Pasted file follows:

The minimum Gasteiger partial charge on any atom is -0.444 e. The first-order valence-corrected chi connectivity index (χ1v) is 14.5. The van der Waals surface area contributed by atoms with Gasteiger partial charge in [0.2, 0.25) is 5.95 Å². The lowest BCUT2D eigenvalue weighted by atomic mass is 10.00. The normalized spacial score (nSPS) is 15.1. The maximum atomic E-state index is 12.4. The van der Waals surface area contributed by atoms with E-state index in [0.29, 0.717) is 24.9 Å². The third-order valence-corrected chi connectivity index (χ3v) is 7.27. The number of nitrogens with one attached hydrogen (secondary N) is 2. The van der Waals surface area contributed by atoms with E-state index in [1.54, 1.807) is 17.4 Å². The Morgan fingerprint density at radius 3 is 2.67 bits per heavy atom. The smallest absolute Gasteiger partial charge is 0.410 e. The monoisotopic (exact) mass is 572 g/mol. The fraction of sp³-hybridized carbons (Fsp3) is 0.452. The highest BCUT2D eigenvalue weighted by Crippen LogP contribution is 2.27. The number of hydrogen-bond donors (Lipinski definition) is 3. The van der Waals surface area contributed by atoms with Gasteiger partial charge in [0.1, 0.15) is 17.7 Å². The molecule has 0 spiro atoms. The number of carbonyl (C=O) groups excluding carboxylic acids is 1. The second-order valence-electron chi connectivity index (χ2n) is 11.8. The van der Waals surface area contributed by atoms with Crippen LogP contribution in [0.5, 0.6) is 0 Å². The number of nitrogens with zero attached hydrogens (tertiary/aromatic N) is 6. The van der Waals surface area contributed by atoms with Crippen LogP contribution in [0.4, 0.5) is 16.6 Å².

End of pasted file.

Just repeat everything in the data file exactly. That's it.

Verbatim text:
The minimum Gasteiger partial charge on any atom is -0.444 e. The first-order valence-corrected chi connectivity index (χ1v) is 14.5. The van der Waals surface area contributed by atoms with Gasteiger partial charge in [0.2, 0.25) is 5.95 Å². The lowest BCUT2D eigenvalue weighted by atomic mass is 10.00. The normalized spacial score (nSPS) is 15.1. The maximum atomic E-state index is 12.4. The van der Waals surface area contributed by atoms with E-state index in [0.29, 0.717) is 24.9 Å². The third-order valence-corrected chi connectivity index (χ3v) is 7.27. The number of nitrogens with one attached hydrogen (secondary N) is 2. The van der Waals surface area contributed by atoms with E-state index in [1.54, 1.807) is 17.4 Å². The Morgan fingerprint density at radius 3 is 2.67 bits per heavy atom. The smallest absolute Gasteiger partial charge is 0.410 e. The monoisotopic (exact) mass is 572 g/mol. The fraction of sp³-hybridized carbons (Fsp3) is 0.452. The highest BCUT2D eigenvalue weighted by Crippen LogP contribution is 2.27. The number of hydrogen-bond donors (Lipinski definition) is 3. The van der Waals surface area contributed by atoms with Gasteiger partial charge in [0.1, 0.15) is 17.7 Å². The molecule has 0 spiro atoms. The number of carbonyl (C=O) groups excluding carboxylic acids is 1. The second-order valence-electron chi connectivity index (χ2n) is 11.8. The van der Waals surface area contributed by atoms with Crippen LogP contribution in [0.5, 0.6) is 0 Å². The number of nitrogens with zero attached hydrogens (tertiary/aromatic N) is 6. The van der Waals surface area contributed by atoms with Crippen LogP contribution in [0.4, 0.5) is 16.6 Å².